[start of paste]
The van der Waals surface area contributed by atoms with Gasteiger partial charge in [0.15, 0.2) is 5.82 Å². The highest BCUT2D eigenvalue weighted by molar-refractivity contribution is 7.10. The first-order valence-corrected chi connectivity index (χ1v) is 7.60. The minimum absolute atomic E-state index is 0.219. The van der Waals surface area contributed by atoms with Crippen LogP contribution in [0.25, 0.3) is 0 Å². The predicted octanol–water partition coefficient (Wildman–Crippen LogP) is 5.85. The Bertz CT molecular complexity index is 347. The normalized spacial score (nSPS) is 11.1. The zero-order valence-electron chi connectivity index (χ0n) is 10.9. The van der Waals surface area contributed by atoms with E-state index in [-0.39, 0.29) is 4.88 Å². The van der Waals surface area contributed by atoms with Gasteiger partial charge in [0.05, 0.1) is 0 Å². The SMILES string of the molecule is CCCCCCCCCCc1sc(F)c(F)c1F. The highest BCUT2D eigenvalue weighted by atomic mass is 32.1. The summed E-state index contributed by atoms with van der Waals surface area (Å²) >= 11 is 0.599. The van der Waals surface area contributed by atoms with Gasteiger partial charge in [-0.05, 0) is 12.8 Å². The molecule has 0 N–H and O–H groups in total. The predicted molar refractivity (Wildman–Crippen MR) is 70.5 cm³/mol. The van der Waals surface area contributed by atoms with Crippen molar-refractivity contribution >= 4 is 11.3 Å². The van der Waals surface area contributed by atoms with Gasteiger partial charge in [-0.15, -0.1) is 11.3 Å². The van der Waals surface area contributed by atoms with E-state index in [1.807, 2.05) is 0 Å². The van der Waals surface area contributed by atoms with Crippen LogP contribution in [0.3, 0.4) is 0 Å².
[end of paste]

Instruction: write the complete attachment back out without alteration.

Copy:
The van der Waals surface area contributed by atoms with Gasteiger partial charge in [0.15, 0.2) is 5.82 Å². The highest BCUT2D eigenvalue weighted by molar-refractivity contribution is 7.10. The first-order valence-corrected chi connectivity index (χ1v) is 7.60. The minimum absolute atomic E-state index is 0.219. The van der Waals surface area contributed by atoms with Crippen LogP contribution in [0.25, 0.3) is 0 Å². The predicted octanol–water partition coefficient (Wildman–Crippen LogP) is 5.85. The Bertz CT molecular complexity index is 347. The normalized spacial score (nSPS) is 11.1. The zero-order valence-electron chi connectivity index (χ0n) is 10.9. The van der Waals surface area contributed by atoms with E-state index in [-0.39, 0.29) is 4.88 Å². The van der Waals surface area contributed by atoms with Gasteiger partial charge in [0.05, 0.1) is 0 Å². The SMILES string of the molecule is CCCCCCCCCCc1sc(F)c(F)c1F. The highest BCUT2D eigenvalue weighted by atomic mass is 32.1. The summed E-state index contributed by atoms with van der Waals surface area (Å²) >= 11 is 0.599. The van der Waals surface area contributed by atoms with Gasteiger partial charge in [-0.05, 0) is 12.8 Å². The molecule has 0 N–H and O–H groups in total. The predicted molar refractivity (Wildman–Crippen MR) is 70.5 cm³/mol. The van der Waals surface area contributed by atoms with Crippen molar-refractivity contribution >= 4 is 11.3 Å². The van der Waals surface area contributed by atoms with Gasteiger partial charge in [-0.15, -0.1) is 11.3 Å². The van der Waals surface area contributed by atoms with E-state index in [1.807, 2.05) is 0 Å². The van der Waals surface area contributed by atoms with Crippen LogP contribution in [0.3, 0.4) is 0 Å².